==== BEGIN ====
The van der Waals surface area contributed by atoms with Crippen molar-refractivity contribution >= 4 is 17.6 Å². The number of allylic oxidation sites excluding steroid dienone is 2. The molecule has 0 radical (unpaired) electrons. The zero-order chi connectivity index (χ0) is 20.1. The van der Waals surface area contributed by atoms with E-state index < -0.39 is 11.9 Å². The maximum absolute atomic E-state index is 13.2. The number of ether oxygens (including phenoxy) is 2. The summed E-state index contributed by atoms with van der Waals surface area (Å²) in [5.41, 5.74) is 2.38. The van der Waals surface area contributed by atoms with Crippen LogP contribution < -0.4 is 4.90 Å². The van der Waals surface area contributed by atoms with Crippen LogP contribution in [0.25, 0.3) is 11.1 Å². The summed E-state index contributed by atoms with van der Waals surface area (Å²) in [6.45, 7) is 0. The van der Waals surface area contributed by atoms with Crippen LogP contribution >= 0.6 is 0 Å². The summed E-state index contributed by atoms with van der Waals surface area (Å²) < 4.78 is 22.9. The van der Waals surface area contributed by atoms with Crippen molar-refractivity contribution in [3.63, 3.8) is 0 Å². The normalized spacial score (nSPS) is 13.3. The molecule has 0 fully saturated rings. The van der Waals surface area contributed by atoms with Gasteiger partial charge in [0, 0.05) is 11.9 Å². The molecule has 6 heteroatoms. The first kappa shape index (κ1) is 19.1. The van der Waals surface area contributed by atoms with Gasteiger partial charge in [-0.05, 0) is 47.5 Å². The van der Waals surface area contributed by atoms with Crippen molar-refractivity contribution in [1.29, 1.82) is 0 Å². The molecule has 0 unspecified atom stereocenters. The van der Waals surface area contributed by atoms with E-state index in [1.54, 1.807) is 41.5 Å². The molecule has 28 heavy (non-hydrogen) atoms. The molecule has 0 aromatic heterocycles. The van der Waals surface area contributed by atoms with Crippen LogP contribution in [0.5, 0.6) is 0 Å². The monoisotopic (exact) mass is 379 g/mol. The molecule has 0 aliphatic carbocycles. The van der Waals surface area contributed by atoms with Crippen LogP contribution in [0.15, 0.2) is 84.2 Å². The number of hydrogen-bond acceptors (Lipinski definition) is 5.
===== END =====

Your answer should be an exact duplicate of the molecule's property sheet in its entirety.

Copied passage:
The van der Waals surface area contributed by atoms with Crippen molar-refractivity contribution >= 4 is 17.6 Å². The number of allylic oxidation sites excluding steroid dienone is 2. The molecule has 0 radical (unpaired) electrons. The zero-order chi connectivity index (χ0) is 20.1. The van der Waals surface area contributed by atoms with E-state index < -0.39 is 11.9 Å². The maximum absolute atomic E-state index is 13.2. The number of ether oxygens (including phenoxy) is 2. The summed E-state index contributed by atoms with van der Waals surface area (Å²) in [5.41, 5.74) is 2.38. The van der Waals surface area contributed by atoms with Crippen LogP contribution < -0.4 is 4.90 Å². The van der Waals surface area contributed by atoms with Crippen LogP contribution in [0.25, 0.3) is 11.1 Å². The summed E-state index contributed by atoms with van der Waals surface area (Å²) in [6.45, 7) is 0. The van der Waals surface area contributed by atoms with Crippen LogP contribution >= 0.6 is 0 Å². The summed E-state index contributed by atoms with van der Waals surface area (Å²) < 4.78 is 22.9. The van der Waals surface area contributed by atoms with Crippen molar-refractivity contribution in [3.63, 3.8) is 0 Å². The normalized spacial score (nSPS) is 13.3. The molecule has 0 fully saturated rings. The van der Waals surface area contributed by atoms with Gasteiger partial charge in [0, 0.05) is 11.9 Å². The molecule has 6 heteroatoms. The first kappa shape index (κ1) is 19.1. The van der Waals surface area contributed by atoms with Gasteiger partial charge in [-0.05, 0) is 47.5 Å². The van der Waals surface area contributed by atoms with Crippen molar-refractivity contribution in [1.29, 1.82) is 0 Å². The molecule has 0 unspecified atom stereocenters. The van der Waals surface area contributed by atoms with E-state index in [1.54, 1.807) is 41.5 Å². The molecule has 28 heavy (non-hydrogen) atoms. The molecule has 0 aromatic heterocycles. The van der Waals surface area contributed by atoms with Crippen LogP contribution in [0.5, 0.6) is 0 Å². The monoisotopic (exact) mass is 379 g/mol. The molecule has 0 aliphatic carbocycles. The van der Waals surface area contributed by atoms with Crippen LogP contribution in [0.15, 0.2) is 84.2 Å². The number of hydrogen-bond acceptors (Lipinski definition) is 5.